Disneyology 101: The Early Renaissance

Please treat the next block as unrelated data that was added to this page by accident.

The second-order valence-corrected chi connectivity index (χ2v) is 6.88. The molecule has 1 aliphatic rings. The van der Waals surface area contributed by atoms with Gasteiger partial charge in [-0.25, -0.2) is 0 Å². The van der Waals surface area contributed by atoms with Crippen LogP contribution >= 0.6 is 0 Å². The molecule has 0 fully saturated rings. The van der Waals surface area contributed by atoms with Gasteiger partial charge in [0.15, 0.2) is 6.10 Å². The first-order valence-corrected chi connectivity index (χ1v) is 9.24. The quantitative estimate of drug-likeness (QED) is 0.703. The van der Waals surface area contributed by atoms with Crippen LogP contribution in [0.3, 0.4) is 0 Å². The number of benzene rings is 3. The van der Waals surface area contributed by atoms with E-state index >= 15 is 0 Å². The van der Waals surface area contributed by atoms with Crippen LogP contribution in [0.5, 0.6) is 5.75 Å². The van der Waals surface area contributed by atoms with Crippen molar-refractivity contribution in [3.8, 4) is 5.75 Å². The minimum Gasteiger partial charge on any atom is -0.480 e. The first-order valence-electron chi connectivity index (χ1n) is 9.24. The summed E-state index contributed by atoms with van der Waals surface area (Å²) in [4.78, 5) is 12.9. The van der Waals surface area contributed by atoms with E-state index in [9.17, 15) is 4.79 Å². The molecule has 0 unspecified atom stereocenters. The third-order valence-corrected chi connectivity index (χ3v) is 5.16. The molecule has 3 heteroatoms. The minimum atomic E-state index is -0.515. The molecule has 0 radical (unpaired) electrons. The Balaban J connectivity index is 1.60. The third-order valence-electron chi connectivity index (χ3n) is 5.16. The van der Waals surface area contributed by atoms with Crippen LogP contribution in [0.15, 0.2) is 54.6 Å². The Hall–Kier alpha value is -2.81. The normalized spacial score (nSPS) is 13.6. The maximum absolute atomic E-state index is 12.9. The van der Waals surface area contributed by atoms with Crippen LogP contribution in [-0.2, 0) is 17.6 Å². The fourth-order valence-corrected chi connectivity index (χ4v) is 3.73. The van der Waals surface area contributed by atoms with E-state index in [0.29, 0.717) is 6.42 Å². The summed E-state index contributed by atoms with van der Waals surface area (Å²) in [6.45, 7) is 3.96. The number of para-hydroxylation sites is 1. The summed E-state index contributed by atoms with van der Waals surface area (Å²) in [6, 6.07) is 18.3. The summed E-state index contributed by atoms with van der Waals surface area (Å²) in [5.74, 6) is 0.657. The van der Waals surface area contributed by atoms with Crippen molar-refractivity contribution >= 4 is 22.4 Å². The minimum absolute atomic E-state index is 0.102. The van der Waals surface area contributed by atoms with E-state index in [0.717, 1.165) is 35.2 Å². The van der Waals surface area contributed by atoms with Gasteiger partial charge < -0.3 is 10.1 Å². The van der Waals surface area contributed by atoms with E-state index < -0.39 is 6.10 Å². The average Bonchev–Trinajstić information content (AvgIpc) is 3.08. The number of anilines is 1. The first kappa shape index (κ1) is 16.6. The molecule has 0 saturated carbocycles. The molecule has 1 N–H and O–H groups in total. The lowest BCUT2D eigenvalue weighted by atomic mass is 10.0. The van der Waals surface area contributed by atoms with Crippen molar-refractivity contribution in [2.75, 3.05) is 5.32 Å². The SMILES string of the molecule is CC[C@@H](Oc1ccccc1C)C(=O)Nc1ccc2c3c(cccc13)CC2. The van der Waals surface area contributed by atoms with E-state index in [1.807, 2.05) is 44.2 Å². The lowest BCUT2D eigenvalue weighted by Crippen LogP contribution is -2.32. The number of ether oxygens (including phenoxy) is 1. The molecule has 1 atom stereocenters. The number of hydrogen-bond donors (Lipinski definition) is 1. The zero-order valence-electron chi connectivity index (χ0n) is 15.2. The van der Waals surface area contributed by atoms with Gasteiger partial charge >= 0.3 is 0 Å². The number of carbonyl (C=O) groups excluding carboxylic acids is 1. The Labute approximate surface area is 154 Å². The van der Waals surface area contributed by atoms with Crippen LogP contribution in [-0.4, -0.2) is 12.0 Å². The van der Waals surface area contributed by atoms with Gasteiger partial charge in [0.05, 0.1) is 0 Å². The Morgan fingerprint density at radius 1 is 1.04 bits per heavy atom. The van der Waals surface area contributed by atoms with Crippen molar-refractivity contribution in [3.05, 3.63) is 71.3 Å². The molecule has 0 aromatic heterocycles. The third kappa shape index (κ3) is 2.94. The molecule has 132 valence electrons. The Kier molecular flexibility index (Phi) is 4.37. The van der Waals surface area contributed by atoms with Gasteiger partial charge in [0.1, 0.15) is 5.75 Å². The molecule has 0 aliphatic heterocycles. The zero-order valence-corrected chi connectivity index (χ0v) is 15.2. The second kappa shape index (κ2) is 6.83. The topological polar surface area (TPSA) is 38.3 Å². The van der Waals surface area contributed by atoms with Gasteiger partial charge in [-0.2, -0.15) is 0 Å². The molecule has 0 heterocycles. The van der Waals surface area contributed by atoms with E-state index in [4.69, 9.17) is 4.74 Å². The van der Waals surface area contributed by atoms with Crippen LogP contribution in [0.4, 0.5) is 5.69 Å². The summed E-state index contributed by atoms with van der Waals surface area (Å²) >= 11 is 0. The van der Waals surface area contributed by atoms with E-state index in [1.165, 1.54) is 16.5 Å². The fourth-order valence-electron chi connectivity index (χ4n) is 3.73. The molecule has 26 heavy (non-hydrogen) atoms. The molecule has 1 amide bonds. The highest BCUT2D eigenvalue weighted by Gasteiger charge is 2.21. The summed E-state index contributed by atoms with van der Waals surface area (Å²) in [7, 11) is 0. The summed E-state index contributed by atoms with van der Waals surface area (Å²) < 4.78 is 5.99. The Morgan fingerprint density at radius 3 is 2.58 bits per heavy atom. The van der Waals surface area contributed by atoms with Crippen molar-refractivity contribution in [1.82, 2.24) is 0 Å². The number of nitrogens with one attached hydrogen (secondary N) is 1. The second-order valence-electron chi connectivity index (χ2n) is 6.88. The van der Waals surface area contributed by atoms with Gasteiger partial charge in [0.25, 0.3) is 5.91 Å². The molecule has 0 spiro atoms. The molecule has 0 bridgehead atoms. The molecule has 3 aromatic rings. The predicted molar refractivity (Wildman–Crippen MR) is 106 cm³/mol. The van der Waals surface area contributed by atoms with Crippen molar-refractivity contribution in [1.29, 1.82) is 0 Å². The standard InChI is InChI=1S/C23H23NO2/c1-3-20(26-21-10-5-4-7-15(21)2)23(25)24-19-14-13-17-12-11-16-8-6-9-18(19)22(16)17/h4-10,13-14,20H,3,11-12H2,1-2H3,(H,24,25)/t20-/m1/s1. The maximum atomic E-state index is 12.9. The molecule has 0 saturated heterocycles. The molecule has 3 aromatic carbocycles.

It’s been a little while, but now that award season 2016 is over I’m finally ready to get back in the groove of this series.  In the first part of the series I looked at the first forty-nine years of the Disney Animation Studio, which consisted of about twenty movies.  For this second half I’ll only need to look at about twenty years of the studio’s history between 1989 and 2009 and yet I’ll actually be watching twenty-two movies, which is a function of Disney’s increased production and general strength during this era.  The last installment, which spanned 1977 to 1988 showed Disney at its alleged lowest point, but you could see signs of what was to come in those movies.  They were clearly upping their game on a technical level and were also growing more confident about commissioning popular music and hiring celebrity voice actors in that period and by the end you could see the infrastructure in place.  What we had not yet seen was Disney applying their improved craftsmanship towards stories that harkened back to the studio’s golden age.  Enter the Disney Renaissance.   This period, which lasted more or less throughout the 90s was Disney’s big comeback and it set the standard by which most of the studio’s films are judged today.  It’s also notable moment in the studio for me personally as this era (and specifically the five movies in this installment) was occurring during the time when I was actually the target audience for these movies.  However much I shunned them when I got older these movies were a part of my childhood if perhaps not as big a part of it as it was for some people of my generation.